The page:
Jens Birkholzer

Acting Associate Lab Director

Earth and Environmental Sciences Area (EESA)

Jens (pronounced Yens) Birkholzer became acting ALD for EESA in February of this year when Susan Hubbard, who had been in that role, was named Deputy for Science and Technology at Oak Ridge National Laboratory (effective March 1, 2022). Jens, an internationally recognized expert in subsurface energy applications and environmental impact assessment, has served as the Director for the Energy Geosciences Division (EGD) in EESA since 2015. He has been at Berkeley Lab since 1994, except for a stint from 1999-2001 when he was the chief engineer and project manager for the construction of the new international airport in Dusseldorf, Germany. The massive project helped him gain experience in decision-making and in personnel, time, and budget management, which has been helpful in science management at the Lab.

What are you most excited about at EESA these days?


First of all, I am excited to welcome staff back onsite. After having most of our staff working remotely for two years, I’m looking forward to a vibrant on- and off-site community and a new way of working that supports productivity as well as work-life balance.


I’m also excited about the opportunities ahead of us. EESA is an organization of about 500 staff and affiliates with expertise in climate and ecosystem sciences and energy geosciences, focused on tackling some of the most pressing environmental and energy challenges of the 21st century. Our work fits incredibly well with the needs of our times, and with DOE’s research priorities and goals. Our climate resilience, sustainability, and carbon management research portfolio aligns well with DOE’s goals for clean energy and to fight climate change, with programs that span fundamental and applied science. In short, we are geared up for some great opportunities that are emerging now.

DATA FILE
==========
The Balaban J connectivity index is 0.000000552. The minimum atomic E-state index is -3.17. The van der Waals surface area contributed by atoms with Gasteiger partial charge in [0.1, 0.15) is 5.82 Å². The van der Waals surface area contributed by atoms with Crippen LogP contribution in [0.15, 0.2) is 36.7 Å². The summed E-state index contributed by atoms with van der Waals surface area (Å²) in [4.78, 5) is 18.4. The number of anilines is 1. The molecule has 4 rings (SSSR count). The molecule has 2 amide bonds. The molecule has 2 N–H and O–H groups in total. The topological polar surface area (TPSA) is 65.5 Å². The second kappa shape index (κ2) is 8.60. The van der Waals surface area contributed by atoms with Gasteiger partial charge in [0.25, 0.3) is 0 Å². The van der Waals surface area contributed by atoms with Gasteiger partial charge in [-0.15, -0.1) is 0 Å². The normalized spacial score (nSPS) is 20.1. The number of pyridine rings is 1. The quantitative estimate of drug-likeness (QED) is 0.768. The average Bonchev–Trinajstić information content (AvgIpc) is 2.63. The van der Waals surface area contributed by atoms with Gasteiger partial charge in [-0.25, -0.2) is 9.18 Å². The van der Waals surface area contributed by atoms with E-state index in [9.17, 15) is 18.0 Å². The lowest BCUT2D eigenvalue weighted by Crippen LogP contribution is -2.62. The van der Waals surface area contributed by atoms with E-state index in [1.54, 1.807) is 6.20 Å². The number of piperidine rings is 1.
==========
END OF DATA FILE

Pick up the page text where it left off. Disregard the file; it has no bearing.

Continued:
Jens in his postdoc years

You were a postdoc at Berkeley Lab many years ago. Can you talk about that experience and do you have any advice for today’s Lab postdocs?


Yes, I joined the Lab in 1994 as a postdoc. I was lucky that I had the support of a scholarship, which initially gave me the flexibility to pick what I considered the most exciting areas to work on.


I’m very impressed with our current postdocs––the quality of their science, their work ethic, their persistence. One piece of advice I’d give is to expand your horizons. Being a postdoc isn’t always just about the science and publications and going down a straight path. It’s important to make connections at the Lab and beyond, to build relationships, to work in teams, and to learn new skills. Grab opportunities when they arise.


In what ways does EESA partner with other Areas?


As a relatively small and still growing Area, EESA has always relied on close scientific connections with the other Areas at Berkeley Lab. A few exciting examples: We work with colleagues in the Computing Sciences Area on machine learning and data science, and in the Energy Technologies Area on urban resilience and techno-economic analysis. We will soon be neighbors with Biosciences Area staff and scientists in the new BioEPIC building. We have a tight connection with the Energy Sciences Area, especially with the Chemical Sciences Division, working with researchers there to explore reactive micro-environmentss. And we are testing a new soil carbon monitoring device with colleagues in the Physical Sciences Area.


We are very excited about the Laboratory Directed Research and Development (LDRD) program’s new multi-Area track; it will give us additional opportunities to expand our relationships with other Areas.